The TNDP SiteApril 21, 2009 - Author: newscoma - Comments are closed
I’ve been tooling around the TNDP site for the last few days and think it’s a mighty fine thing to behold. I wanted to give it a few days before I started talking about it. When any new website/blog starts there is usually a heady anticipation about it with lots of buzz, and either it falls off or evolves into something better/worse.
After a bit of scrutiny, I think this site is the real deal. I hope to see an upward and forward progression using these available tools as we head toward 2010.
So, I did what anyone like me would do, sent out some invitations to join to people I know and then sat back to wait to see what would happen on the site.
Ning sites are really cool, in my humble opinion, and this one is interactive. I have to say that one of my biggest criticisms about the TNDP over the past couple of years was not having a communicative tool in which to have more instant communication. From our standpoint in the west, and I’m guessing the folks over in the eastern part of the state go through this too as I can’t speak for them, was being geographically confined by location and missing out on some information. The site has opened up some of those lapses and I applaud the folks that did this.
Now, I get to play political multimedia critic and talk about a few things.
- Hoots is extremely underrepresented in the membership drive on the site. Guys, get cracking. We have an outlet and a tool now to participate in the social media aspect of this site so join up. I’d also like to see my legislators, Rep. Mark Maddox and Sen. Roy Herron on this site as well. That shows great leadership and a sense of unity. This also includes our county chair and members of the local party. I realize this sort of technical ideology is all new and stuff, but it’s time to get it going on.
- Mark Brown, who is Ward Cammack’s dude, seems to be utilizing the features of the site better than any candidate’s team right now. Videos, editorials and interactivity are coming from the Cammack camp right now and much of it is happening at the TNDP site. I tip my hat. Or Brown’s hat. Well, there is hat tipping somewhere. And, as GoldnI says, you will know him regardless if you want to or not because he’s hit the ground running.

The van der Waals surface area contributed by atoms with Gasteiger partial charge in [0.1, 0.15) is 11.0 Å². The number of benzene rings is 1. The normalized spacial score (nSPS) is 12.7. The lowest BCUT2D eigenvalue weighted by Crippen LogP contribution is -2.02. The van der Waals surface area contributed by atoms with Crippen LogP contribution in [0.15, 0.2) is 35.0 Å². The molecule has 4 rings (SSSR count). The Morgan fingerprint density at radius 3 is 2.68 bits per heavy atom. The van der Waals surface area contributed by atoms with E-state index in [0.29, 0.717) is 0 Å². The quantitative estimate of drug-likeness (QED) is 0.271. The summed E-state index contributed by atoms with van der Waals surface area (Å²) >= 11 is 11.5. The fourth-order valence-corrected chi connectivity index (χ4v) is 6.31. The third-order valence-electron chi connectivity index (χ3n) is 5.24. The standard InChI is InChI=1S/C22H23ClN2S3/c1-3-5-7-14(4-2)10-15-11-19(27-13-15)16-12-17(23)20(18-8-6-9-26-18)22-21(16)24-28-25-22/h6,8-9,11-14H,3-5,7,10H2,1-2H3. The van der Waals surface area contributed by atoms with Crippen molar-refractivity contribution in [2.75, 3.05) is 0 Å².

- The county chairman’s feature articles are excellent. I like that a great deal and am glad to see the spotlight turned on each of the countys’ chairs.
- One bit of advice that I would share with the candidates for governor or any politician, especially the ones I met last week, is that if you are on Twitter, join everyone that has joined you back. And if you are actually doing the Twittering, because some people let their handlers do it, then participate. Yes, it does get noisy, but on the other hand, you will have instant feedback on what you are doing in the legislature. This is better than any poll you could ever pay a lofty commission for while getting immediate results. Thank me later for this bit of advice later over a beer because it’s the best feedback I could ever give you. Legislators who are excelling here are Sen. Jim Kyle and Sen. Andy Berke. (I hear Zack Wamp is doing that as well, but I’m talking democrats right now.) The TNDP asked a question yesterday about guns in parks but I couldn’t DM my response so make sure your direct messaging system is working on any microblogging site. It might have been me, and I own that. One thing that I like is reading Kyle talking about being a dad and his daughter’s disappointment over a lost competition where you could tell he was disappointed for her or Berke talk about everyday stuff as well as legislation. It breaks down the fourth wall, if you will, between an us and them sort of mentality. This works for a lot of people because it’s more personal. Regardless of what you may believe, it’s effective.
- Many of the bloggers talk a great deal off the radar quite a bit. I’m just saying. The new site allows more people to be in the conversation with much more specific information.
Those are just some initial thoughts.